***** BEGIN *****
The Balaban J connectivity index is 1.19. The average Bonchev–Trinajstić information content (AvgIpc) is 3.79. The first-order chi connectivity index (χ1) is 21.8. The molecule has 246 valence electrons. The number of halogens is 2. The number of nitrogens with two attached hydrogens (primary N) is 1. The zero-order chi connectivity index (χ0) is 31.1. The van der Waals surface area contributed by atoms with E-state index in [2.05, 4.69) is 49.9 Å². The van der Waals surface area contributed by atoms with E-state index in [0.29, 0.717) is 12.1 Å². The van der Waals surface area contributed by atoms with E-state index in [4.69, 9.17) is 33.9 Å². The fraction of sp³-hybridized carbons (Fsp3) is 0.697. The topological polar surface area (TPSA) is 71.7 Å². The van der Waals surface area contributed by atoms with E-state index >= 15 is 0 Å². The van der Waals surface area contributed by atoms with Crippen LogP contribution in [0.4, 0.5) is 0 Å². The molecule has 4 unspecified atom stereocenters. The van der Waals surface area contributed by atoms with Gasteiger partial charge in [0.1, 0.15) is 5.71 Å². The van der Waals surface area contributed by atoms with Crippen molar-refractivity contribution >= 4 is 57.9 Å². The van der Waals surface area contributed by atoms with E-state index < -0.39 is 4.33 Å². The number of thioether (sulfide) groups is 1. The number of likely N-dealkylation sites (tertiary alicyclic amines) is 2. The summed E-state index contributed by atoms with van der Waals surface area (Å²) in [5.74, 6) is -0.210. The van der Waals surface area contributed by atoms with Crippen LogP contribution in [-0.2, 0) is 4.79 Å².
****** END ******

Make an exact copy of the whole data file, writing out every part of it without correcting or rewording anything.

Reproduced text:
The Balaban J connectivity index is 1.19. The average Bonchev–Trinajstić information content (AvgIpc) is 3.79. The first-order chi connectivity index (χ1) is 21.8. The molecule has 246 valence electrons. The number of halogens is 2. The number of nitrogens with two attached hydrogens (primary N) is 1. The zero-order chi connectivity index (χ0) is 31.1. The van der Waals surface area contributed by atoms with E-state index in [2.05, 4.69) is 49.9 Å². The van der Waals surface area contributed by atoms with E-state index in [0.29, 0.717) is 12.1 Å². The van der Waals surface area contributed by atoms with E-state index in [4.69, 9.17) is 33.9 Å². The fraction of sp³-hybridized carbons (Fsp3) is 0.697. The topological polar surface area (TPSA) is 71.7 Å². The van der Waals surface area contributed by atoms with E-state index >= 15 is 0 Å². The van der Waals surface area contributed by atoms with Crippen LogP contribution in [0.4, 0.5) is 0 Å². The molecule has 4 unspecified atom stereocenters. The van der Waals surface area contributed by atoms with Gasteiger partial charge in [0.1, 0.15) is 5.71 Å². The van der Waals surface area contributed by atoms with Crippen molar-refractivity contribution >= 4 is 57.9 Å². The van der Waals surface area contributed by atoms with E-state index < -0.39 is 4.33 Å². The number of thioether (sulfide) groups is 1. The number of likely N-dealkylation sites (tertiary alicyclic amines) is 2. The summed E-state index contributed by atoms with van der Waals surface area (Å²) in [5.74, 6) is -0.210. The van der Waals surface area contributed by atoms with Crippen LogP contribution in [-0.2, 0) is 4.79 Å².